Read more, and wear gloves more often.

August 2, 2008

Gary McKinnon: Hacking Away At Truth and the Failings of the Disclosure Community?

McKinnon not only found the odd gem of significant exopolitical data, he also found that the US’s military and intelligence electronic networks were, to understate it, vastly insecure.


It’s unfortunate that a UK citizen with [whatever your moral views on his activities] humanitarian intent should now be facing a 60 year jail term when possibly more threatening actors are still free behind their respective computer screens.


It’s worth remembering that McKinnon spent numerous hours online trawling these networks and finding mostly regular material – it was his obsessive nature on the embargoed UFO issue that pushed him onwards. By the time of his arrest, Gary had found two items that have been endlessly debated in the field ever since. First was a list of ‘non-terrestrial officers’ and second was a spreadsheet detailing ‘fleet-to-fleet transfers’.

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'Major discovery' from MIT primed to unleash solar revolution

In a revolutionary leap that could transform solar power from a marginal, boutique alternative into a mainstream energy source, MIT researchers have overcome a major barrier to large-scale solar power: storing energy for use when the sun doesn't shine.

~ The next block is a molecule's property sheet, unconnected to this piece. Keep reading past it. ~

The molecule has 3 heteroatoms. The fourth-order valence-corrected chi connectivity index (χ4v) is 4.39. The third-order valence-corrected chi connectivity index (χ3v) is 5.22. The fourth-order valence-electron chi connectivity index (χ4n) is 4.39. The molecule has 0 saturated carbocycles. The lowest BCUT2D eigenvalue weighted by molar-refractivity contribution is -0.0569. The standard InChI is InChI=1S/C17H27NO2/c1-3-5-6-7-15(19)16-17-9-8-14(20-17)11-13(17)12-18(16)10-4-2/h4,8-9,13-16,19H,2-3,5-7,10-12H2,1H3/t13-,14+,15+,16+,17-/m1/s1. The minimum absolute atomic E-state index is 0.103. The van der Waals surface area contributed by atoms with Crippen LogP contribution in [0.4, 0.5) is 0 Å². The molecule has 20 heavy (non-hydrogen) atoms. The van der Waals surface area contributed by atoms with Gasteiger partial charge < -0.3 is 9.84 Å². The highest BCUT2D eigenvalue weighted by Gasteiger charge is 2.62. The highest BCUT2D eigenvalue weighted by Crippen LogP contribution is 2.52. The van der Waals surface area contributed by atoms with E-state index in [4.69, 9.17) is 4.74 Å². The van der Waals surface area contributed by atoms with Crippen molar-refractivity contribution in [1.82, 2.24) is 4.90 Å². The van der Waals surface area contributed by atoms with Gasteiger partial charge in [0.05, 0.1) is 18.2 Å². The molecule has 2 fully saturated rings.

Sunlight has the greatest potential of any power source to solve the world's energy problems, said Nocera. In one hour, enough sunlight strikes the Earth to provide the entire planet's energy needs for one year.

Read the rest.

Travelers' Laptops May Be Detained At Border

Federal agents may take a traveler's laptop or other electronic device to an off-site location for an unspecified period of time without any suspicion of wrongdoing, as part of border search policies the Department of Homeland Security recently disclosed.

Also, officials may share copies of the laptop's contents with other agencies and private entities for language translation, data decryption or other reasons, according to the policies, dated July 16 and issued by two DHS agencies, U.S. Customs and Border Protection and U.S. Immigration and Customs Enforcement.

You only think you're free.